NET Stock Already Reflects Much of Cloudflare’s Rising Growth

November 4, Cloudflare (NYSE:REPORT), the cloud-based software company, released excellent third quarter results, including revenue up 51% year-over-year (YOY). The problem is, NET stock already reflects much of the increase available in the stock.

Source: Igor Golovniov /

Additionally, even though analysts have increased their short-term revenue estimates, their forecast for the year now shows lower revenue numbers. So Cloudflare is growing at a rapid pace right now, as many businesses today don’t want the expense of maintaining their own servers and the associated security.

It also means that within a few years competitors will enter the market and start to catch up. Which will ultimately slow Cloudflare’s revenue growth.

As a result, at $ 156.25 on Dec. 7, the NET stock had a market cap of $ 51.4 billion, according to Seeking Alpha. Analysts now forecast revenue of $ 1.18 billion in 2023 and revenue of $ 1.85 billion in 2024. However, this 2024 forecast is down from 2.12 billion. dollars, as I mentioned in my last article on Cloudflare.

Where that leaves the value of Cloudflare stock

This places Cloudflare on a 24 times price / sell (P / S) multiple. But, in fact, it is much higher than that. This is because we have to use the present value for 2024 revenue.

For example, using a 10% discount rate over three years, the 2024 revenue estimate of $ 1.85 billion is actually 75.1% of that number, or $ 1.39 billion.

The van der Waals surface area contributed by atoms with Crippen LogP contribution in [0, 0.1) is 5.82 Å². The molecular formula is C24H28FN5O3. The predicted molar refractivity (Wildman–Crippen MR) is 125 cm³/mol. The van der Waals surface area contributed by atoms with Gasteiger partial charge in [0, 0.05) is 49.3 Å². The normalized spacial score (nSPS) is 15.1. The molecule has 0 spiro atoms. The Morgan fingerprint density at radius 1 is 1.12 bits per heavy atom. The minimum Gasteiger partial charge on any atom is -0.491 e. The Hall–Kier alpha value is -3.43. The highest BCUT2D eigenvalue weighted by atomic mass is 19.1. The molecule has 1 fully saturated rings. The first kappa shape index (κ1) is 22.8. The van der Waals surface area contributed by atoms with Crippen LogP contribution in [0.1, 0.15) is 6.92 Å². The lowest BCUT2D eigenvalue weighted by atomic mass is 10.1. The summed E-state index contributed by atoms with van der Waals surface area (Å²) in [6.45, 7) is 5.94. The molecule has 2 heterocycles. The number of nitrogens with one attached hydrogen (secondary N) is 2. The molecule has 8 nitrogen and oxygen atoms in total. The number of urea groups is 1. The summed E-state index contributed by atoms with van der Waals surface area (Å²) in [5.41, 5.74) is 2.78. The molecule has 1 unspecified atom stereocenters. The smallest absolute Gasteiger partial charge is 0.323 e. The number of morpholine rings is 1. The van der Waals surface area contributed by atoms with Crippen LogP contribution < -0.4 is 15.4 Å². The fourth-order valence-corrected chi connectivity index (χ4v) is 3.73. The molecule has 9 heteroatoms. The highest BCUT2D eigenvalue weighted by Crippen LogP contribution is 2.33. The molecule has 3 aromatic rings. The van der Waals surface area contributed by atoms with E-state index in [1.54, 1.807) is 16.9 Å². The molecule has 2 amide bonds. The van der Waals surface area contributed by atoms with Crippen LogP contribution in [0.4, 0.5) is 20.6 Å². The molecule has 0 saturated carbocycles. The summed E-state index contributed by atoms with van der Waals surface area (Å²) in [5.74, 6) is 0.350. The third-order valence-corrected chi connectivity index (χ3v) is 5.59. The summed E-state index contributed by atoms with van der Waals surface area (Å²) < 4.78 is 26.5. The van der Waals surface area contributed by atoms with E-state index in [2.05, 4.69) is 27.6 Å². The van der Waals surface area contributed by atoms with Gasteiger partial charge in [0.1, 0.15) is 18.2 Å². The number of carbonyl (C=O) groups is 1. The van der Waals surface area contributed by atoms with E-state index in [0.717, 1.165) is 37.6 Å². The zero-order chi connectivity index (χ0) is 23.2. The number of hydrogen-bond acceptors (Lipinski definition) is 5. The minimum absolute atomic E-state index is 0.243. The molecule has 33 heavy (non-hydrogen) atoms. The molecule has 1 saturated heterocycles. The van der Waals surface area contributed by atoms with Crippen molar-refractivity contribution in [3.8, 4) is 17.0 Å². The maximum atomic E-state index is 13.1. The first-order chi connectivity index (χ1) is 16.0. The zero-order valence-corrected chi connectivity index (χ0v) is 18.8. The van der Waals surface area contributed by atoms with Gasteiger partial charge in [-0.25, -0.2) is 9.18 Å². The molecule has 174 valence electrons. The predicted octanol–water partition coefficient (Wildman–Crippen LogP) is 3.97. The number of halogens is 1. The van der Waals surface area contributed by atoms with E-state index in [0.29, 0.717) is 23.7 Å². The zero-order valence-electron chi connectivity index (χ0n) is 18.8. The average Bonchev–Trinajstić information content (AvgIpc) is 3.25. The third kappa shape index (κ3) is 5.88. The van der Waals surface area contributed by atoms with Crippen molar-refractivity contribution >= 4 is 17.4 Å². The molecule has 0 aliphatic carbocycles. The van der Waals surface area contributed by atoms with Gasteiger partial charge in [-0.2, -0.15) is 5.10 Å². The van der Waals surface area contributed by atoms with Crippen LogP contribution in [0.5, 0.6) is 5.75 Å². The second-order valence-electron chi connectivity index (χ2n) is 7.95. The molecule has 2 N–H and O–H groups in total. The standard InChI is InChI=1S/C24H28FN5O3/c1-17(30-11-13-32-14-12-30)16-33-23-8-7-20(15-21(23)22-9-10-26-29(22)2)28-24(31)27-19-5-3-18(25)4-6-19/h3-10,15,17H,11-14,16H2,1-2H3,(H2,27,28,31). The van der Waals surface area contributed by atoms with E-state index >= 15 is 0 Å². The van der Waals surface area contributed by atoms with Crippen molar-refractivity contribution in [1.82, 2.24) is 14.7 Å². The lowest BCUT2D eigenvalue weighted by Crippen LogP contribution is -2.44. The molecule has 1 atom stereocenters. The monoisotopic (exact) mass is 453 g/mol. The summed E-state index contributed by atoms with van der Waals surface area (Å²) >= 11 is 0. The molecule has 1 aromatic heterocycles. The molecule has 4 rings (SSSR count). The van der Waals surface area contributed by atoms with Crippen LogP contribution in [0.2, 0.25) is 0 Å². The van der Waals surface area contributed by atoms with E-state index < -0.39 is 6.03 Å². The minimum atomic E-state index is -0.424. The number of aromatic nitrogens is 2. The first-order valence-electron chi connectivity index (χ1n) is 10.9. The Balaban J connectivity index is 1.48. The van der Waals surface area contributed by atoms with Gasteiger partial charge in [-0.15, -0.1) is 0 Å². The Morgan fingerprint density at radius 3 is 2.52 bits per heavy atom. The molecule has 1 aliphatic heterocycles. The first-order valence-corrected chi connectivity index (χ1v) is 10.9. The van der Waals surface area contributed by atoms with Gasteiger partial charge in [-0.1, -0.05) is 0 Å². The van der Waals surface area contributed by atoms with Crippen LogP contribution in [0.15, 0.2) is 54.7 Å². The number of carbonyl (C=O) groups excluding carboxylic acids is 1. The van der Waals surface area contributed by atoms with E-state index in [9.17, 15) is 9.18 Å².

As a result, the actual forward P / S figure for NET stock is higher at 37 times, instead of just 24 times. This means that it is much more expensive than before.

So Cloudflare’s stock cannot drop from here. But you can be sure that much of the upside is already “in” stock prices for the next three years.

After all, revenue for 2022 will likely only be $ 647 million. The market is already assuming that by 2024 it will triple to $ 1.85 billion over the next three years.

A cheaper and reasonable ratio would be 20 times the sales on a future value basis. That would reduce its market value to $ 37 billion (i.e. 20 x $ 1.85 billion). That’s 28% below the Dec. 7 market value of $ 51.4 billion

It also implies that NET stock is expected to be priced at $ 112.50 based on its Dec. 7 price of $ 156.2. That’s 72% of the price.

Most price targets are too high

Now, when it comes to Cloudflare’s pricing targets, a lot of the street doesn’t agree with me.

Most analysts have a much higher price target for NET stocks. For example, TipRanks reports that 15 analysts wrote to Cloudflare in the past three months. Their average price target is $ 208.08 per share. That’s 33% above today’s share price of $ 156.25.

This price target is also way above my price target of $ 112.50. However, over the past couple of months I have increased my price target from $ 100 to $ 112.50. So, I guess I’m slowly warming up to the stock. However, to my honor, during the same time frame the stock went from $ 182 on Oct 21 to $ 156.25.

What to do with NET stock in the future

The point is, despite posting excellent Q3 earnings, Cloudflare stock fell as it already reflects much of the potential upside. And even if it doesn’t continue to decline, the company may have to “grow” in these high analysts’ earnings and profit estimates.

This means the stock could end up treading water for quite a while as its income and profits catch up to its already high valuation. It is an exception in my opinion that the NET stock could end up falling to $ 112.50.

Assuming this to happen, investors still won’t make a lot of money at today’s prices. Their best bet would be to wait for an opportunity to buy cheaply, closer to my target price of $ 112.50.

As of the publication date, Mark R. Hake does not hold any position (direct or indirect) in any of the titles mentioned in this article. The opinions expressed in this article are those of the author, subject to the publication guidelines of

Mark Hake writes about personal finance on and run the Total Value of Return Guide that you can consult here.

Ann J. Cox